Abraham Rutzisky was the son of Chaim and Hodel Rutzisky (sometimes rendered as Rutzaisky), a woodworker in Lithuania. Chaim Rutzisky was a Spundturner, making bungs for beer kegs. A secular Jew, he was well-educated and spoke Lithuanian and Polish.
In World War II, Germany invaded Lithuania (earlier absorbed by the Soviet Union) on June 22, 1941. Rutzisky was recruited by partisans because of his non-Jewish appearance, education and language skills; the partisans promised to help get his family to safety. He, however was recognized, denounced as a Jew, and shot. His wife and his youngest son, two-year-old Shlomo, were also killed during the war.
His other sons, Morris and Abe, were assigned as woodturners in the workshops established in the Kovno Ghetto (July–October 1941). These were issued two of the 5000 Jordan passes (Jordan-Scheine) given to "useful Jews" and named after the ghetto’s S.A. Hauptsturmfuehrer Fritz Jordan. The brothers were seen as valuable for their ability to make chess pieces and toys for the children of SS men.
One day, an SS officer came in to demand a repair or replacement to an ivory cigarette holder which had been a gift from his father. He struck Abe. Abe never recovered from this injury, and became a deformed hunchback, 5’ 3’’ tall as an adult. His appearance somewhat accounts for the fact that he never married. Having nearly starved to death, he suffered from chronic gastritis. Morris created a perfect replica of the cigarette holder out of cow bone. Impressed by the workmanship of the finished object, the officer declared, "Hitler lied." Until his transfer, this SS man smuggled food to the boys, which proved important to their survival.
The Kovno Ghetto was destroyed in October 1941, with 10,000 Jews being shot dead at the Ninth Fort on October 29. Approximately 3,000 of the 37,000 Jews living in Kovno survived the war, 500 of them by hiding in the forest, and 2,500 in German concentration camps.
The boys were sent to the Dachau concentration camp in Bavaria. Their woodworking skills again proved invaluable to their survival. They made clogs and canteens, and later internal scaffolding for the hangars the Germans erected to shield their aircraft from Allied reconnaissance and attack.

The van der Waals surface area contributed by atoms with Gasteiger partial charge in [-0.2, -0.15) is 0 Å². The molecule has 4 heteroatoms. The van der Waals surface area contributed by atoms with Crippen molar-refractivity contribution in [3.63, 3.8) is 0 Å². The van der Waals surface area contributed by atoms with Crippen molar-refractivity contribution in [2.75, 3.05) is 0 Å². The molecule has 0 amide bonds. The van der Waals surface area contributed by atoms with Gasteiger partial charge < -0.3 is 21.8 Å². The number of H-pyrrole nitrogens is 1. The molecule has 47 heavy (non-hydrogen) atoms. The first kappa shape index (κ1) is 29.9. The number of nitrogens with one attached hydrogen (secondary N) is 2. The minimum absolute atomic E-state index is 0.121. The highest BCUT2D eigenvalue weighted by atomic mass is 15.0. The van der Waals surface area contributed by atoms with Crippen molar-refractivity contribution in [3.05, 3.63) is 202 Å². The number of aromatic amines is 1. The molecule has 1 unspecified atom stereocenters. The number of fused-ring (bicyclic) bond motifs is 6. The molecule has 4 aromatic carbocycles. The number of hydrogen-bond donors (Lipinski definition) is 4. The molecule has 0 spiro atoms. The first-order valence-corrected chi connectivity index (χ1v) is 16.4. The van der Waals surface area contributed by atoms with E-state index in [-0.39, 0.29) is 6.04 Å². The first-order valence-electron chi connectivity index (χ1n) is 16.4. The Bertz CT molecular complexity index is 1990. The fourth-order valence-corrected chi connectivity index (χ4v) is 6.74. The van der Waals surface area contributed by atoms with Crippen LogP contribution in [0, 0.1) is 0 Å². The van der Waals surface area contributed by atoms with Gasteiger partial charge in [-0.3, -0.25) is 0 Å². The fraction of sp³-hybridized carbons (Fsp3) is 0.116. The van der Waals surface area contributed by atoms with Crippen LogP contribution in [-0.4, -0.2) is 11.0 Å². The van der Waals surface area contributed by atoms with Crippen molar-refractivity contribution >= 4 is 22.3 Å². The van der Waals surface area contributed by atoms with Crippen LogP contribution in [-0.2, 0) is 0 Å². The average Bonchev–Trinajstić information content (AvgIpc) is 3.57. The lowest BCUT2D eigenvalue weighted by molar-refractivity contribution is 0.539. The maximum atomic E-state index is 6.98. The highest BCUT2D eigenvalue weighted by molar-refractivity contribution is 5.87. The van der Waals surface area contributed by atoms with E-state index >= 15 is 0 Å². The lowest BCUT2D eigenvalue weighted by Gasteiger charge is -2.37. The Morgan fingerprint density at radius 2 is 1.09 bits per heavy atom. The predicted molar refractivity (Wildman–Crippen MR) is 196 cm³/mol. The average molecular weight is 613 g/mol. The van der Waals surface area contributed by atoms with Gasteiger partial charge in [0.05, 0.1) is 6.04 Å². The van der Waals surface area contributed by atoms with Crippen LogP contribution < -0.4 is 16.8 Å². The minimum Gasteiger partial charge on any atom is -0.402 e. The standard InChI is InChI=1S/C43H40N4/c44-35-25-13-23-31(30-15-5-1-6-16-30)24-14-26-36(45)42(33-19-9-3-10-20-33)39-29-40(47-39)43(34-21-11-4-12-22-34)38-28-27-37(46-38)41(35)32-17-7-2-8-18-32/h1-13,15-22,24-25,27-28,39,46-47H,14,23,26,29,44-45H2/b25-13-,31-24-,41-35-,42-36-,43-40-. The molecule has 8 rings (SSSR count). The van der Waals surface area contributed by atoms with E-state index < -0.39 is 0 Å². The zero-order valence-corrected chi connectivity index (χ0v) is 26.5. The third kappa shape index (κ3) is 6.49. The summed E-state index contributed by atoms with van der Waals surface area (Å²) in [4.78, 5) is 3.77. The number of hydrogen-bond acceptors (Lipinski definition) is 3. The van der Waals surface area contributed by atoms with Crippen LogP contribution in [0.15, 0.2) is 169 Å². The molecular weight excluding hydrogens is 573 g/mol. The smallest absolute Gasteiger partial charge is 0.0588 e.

Survival was by the barest of margins: Morris weighed 68 pounds (31 kg) and Abe 61 pounds (28 kg) when they were liberated in April 1945. They were sent to the Benedictine St. Ottilien Archabbey in Landsberg to recuperate. Morris was an invaluable witness in the Dachau War Crimes trial because of his photographic memory and the length of time the brothers had spent in the ghetto. Morris personally identified the former commandant, Martin Gottfried Weiss, who was hanged on May 29, 1946.
By the time the proceedings ended, the window for Jewish refugees provided by the Truman Declaration had shut. Abe moved to Israel, where he worked in the Negev from 1948-1960 on road construction. He emigrated to the United States in 1960.
From 1962 to 1965, he worked for the Rich Q company, founded by his uncle Izzy's son Sol. The company was located first in the Bowery, New York City, then later on Long Island.
Impressed with the apparent success of the enterprise, he interested his brother Morris in a similar venture. In 1965, they founded Florida Cues on 29th Street in Miami. The 4000 square foot facility, including an 800 square foot showroom, was principally dedicated to Richwood Turning. Misunderstandings developed between the brother-partners, and in 1973 Abe started a new business, Star Cues.
Abe, having worked at Rich Cue for three years, produced many pool cues at Star which bear a familial resemblance to his cousin's output. He favored Merry Widow forearms, and Brazilian Rosewood was often used, although he was also fond of more exotic materials. He stored hundreds of blanks of Goncalo Alves, Kingwood, Canadian Maple, Zebrawood and Macassar Ebony, which dried year after year under the tarpaper roof. Merry Widows formed the basis of his production, although Abe did a number of Titleist conversions. He was particularly fond of Delrin trim rings and Ivorine-3 ferrules, assembling his cues with his own, top secret epoxy blend.
Like his New York relatives, Abe did not lack for star customers at Star Cues; Minnesota Fats, Willie Mosconi, and Jackie Gleason (who played Minnesota Fats in the 1961 film The Hustler) all bought cues from him.